We multiply each term in the packaging constraint by 2. The packaging constraint now is 4x1 + 4x2 ≤ 36. Next, we subtract the packaging constraint from the extrusion constraint. The result will be an equation from which has x1 dropped out. (Alternatively, we could multiply the second equation by 3 so that x2 drops out after the subtraction.) Thus, 4x1 + 4x2 = 48 –(4x1 + 4x2 = 36) 2x2 = 12 x2 = 6 Copyright © 2010 Pearson Education, Inc. Publishing as Prentice Hall.

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**Finding the Optimal Solution Algebraically**

Step 2: Substituting the value of x2 into the extrusion equation, we get 4x1 + 6(6) = 48 4x1 = 12 x1 = 3 Thus, the optimal point is (3, 6) This solution gives a total profit of 34(3) + 40(6) = $342 Copyright © 2010 Pearson Education, Inc. Publishing as Prentice Hall.

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**Copyright © 2010 Pearson Education, Inc. Publishing as Prentice Hall.**

Application E.4 Solve Crandon Manufacturing algebraically with two equations and two unknowns SOLUTION From our earlier visual analysis, we know that the optimal solution is at the interesction of the Fabrication and Assembly contraints. 2x1 + 1x2 ≤ 4,000 (Fabrication) 1x1 + 2x2 ≤ 5,000 (Assembly) Optimal Z: $900(1,000) + $600(2,000) = $2,100,000 Copyright © 2010 Pearson Education, Inc. Publishing as Prentice Hall.

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**Slack and Surplus Variables**

A binding constraint is a resource which is completely exhausted when the optimal solution is used because it limits the ability to improve the objective function. Insert the optimal solution into a constraint equation and solve it. If the number on the left-hand side and the number on the right-hand side are equal, then the constraint is binding. Relaxing a constraint means increasing the right-hand side for a ≤ constraint and decreasing the right-hand side for a ≥ constraint. Relaxing a binding constraint means a better solution is possible. Copyright © 2010 Pearson Education, Inc. Publishing as Prentice Hall.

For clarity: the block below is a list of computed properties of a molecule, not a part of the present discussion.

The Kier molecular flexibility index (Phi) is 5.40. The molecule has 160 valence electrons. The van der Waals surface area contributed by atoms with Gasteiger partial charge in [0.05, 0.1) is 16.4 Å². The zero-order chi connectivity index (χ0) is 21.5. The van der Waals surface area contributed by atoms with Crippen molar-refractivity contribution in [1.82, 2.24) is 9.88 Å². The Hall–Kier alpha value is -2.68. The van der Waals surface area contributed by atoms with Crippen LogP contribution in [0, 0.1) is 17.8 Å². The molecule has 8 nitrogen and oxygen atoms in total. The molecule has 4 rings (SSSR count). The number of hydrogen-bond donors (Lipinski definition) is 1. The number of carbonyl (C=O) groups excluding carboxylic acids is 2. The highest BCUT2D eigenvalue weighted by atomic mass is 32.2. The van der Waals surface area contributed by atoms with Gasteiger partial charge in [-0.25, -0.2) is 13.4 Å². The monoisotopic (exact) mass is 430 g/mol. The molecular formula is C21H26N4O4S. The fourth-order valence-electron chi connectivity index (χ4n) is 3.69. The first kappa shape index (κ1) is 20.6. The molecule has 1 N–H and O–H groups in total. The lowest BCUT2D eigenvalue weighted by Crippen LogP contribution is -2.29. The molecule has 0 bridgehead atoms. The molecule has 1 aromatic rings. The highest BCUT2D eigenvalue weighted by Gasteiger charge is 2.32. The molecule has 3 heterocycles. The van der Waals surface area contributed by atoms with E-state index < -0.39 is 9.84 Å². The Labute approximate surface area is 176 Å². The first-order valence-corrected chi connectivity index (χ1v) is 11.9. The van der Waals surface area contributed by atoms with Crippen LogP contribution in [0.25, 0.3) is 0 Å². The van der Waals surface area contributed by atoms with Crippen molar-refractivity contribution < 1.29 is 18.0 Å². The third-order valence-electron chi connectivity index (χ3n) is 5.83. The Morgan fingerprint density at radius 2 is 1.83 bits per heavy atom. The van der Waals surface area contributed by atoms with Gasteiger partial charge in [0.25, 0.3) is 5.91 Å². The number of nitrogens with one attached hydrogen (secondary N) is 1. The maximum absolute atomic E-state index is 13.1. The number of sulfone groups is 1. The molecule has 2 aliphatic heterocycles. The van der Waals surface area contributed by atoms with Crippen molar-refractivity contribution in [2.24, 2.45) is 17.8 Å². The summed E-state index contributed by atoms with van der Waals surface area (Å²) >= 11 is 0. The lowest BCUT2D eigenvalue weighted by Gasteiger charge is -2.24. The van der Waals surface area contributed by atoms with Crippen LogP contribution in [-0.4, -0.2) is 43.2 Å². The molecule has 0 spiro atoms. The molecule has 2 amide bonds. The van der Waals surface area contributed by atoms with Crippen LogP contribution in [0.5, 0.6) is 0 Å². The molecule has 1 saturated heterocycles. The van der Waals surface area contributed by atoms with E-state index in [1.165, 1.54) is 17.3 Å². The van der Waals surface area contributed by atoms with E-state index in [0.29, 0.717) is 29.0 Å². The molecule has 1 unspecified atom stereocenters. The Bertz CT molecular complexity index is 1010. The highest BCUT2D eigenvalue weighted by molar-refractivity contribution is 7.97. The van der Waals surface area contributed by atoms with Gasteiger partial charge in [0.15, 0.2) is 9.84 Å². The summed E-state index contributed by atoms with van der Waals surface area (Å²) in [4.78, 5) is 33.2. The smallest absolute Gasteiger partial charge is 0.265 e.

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**Slack and Surplus Variables**

The additive mix constraint, 2x1 + x2 ≤ 16, can be rewritten by adding slack variable s1: 2x1 + x2 + s1 = 16 We then find the slack at the optimal solution (3, 6): 2(3) s1 = 16 s1 = 4 For a ≥ constraint we subtract a surplus variable from the left-hand side Copyright © 2010 Pearson Education, Inc. Publishing as Prentice Hall. 36

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Application E.5 Find the slack at the optimal solution for Crandon Manufacturing SOLUTION Slack in fabrication at (1000, 2000) 2x1 + 1x2 ≤ 4,000 2x1 + 1x2 + s1 = 4,000 2(1000) + (2000) + s1 = 4,000 s1 = 0 Copyright © 2010 Pearson Education, Inc. Publishing as Prentice Hall.

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**Copyright © 2010 Pearson Education, Inc. Publishing as Prentice Hall.**

Application E.5 Slack in assembly at (1000, 2000) x1 + 2x2 ≤ 5,000 x1 + 2x2 + s2 = 5,000 (1000) + 2(2000) + s2 = 5,000 s2 = 0 Slack in demand at (1000, 2000) x1 + x2 ≤ 3,500 x1 + x2 + s3 = 3,500 s3 = 3,500 s3 = 500 Copyright © 2010 Pearson Education, Inc. Publishing as Prentice Hall.

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Sensitivity Analysis Rarely are the parameters in the objective function and constraints known with certainty. Usually parameters are just estimates which don’t reflect uncertainties such as absenteeism or personal transfers in the Stratton Company problem. After solving the problem using these estimated values, the analysts can determine how much the optimal values of the decision variables and the objective function value Z would be affected if certain parameters had different values. This type of post solution analysis for answering “what-if” questions is called sensitivity analysis. Copyright © 2010 Pearson Education, Inc. Publishing as Prentice Hall. 41